How Much Expressive Power Is Needed for Natural Language Temporal Indexicality?

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Abstract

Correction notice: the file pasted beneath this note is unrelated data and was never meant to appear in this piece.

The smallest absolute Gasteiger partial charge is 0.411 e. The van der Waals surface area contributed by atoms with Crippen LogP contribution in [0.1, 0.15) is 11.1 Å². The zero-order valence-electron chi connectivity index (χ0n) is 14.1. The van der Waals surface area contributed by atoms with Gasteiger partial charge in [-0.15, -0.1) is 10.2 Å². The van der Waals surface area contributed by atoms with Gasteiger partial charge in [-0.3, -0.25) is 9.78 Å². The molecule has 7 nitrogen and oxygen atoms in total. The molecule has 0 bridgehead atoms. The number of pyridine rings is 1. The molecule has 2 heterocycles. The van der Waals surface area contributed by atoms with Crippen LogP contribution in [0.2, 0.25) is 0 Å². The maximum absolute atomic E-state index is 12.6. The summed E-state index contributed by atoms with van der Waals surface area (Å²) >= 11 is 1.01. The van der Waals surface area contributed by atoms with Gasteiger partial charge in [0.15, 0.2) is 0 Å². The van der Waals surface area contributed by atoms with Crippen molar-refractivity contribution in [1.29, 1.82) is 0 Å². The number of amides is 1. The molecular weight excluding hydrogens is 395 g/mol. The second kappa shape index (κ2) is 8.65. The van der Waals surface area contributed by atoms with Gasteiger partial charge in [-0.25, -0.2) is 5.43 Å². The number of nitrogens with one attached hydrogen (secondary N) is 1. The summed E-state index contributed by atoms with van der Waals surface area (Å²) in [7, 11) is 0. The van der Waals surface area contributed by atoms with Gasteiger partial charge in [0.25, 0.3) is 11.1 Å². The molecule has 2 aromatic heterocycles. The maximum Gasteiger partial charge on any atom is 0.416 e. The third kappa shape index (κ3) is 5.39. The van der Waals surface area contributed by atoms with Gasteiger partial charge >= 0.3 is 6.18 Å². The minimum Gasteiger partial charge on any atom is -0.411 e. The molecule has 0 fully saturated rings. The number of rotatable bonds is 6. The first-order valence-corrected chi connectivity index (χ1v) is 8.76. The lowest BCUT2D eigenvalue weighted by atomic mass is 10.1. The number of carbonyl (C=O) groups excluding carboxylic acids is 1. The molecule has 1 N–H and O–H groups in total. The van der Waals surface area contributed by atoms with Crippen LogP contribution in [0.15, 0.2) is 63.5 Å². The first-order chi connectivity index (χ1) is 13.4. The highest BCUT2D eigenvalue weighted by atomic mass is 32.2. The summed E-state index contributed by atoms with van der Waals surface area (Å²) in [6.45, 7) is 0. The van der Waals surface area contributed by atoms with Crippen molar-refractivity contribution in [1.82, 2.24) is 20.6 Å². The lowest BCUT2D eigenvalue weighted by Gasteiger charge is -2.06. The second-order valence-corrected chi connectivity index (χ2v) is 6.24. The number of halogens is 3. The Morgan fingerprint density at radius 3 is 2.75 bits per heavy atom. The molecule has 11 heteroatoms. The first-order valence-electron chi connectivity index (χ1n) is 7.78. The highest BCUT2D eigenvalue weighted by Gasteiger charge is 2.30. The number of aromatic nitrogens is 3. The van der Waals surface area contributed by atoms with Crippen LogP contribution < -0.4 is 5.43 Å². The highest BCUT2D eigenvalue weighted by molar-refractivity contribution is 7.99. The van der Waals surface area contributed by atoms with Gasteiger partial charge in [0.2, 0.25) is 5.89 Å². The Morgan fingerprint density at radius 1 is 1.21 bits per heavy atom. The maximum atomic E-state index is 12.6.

The paper studies how much expressive power beyond the capabilities of the simple Priorean temporal language K t is needed to give proper translation to natural language examples by Kamp and Vlach which are extensively used in the linguistic and philosophical literature as forcing the use of quite expressive languages, all the way up to full two-sorted FOL. It turns out that when examined carefully, the examples in question only require a quite mild Kamp- and Cresswell-style system with now and then operators, or, equivalently, hybrid K t  + ↓ + @. The paper generalizes the earlier results showing that in the propositional case, now and then do not increase the power of K t . For the first-order case, a notion of FOL path bisimulation for first-order \(\mathbf{K}_t^{FO}\) with untensed quantification and equality is defined, and it is demonstrated how to prove that a particular NL sentence cannot be expressed in \(\mathbf{K}_t^{FO}\) through non-preservation under FOL path bisimulation. It is also shown that \(\mathbf{K}_t^{FO}\) plus now and then is still strictly less expressive than HL(↓, @), which is itself much less expressive than the strong systems that were claimed to be needed for NL translation. Thus the paper provides strict lower and upper bounds on the expressivity of the translation language forced by Kamp-Vlach NL sentences, and the upper bound turns out to be much lower than was widely believed in the linguistics community.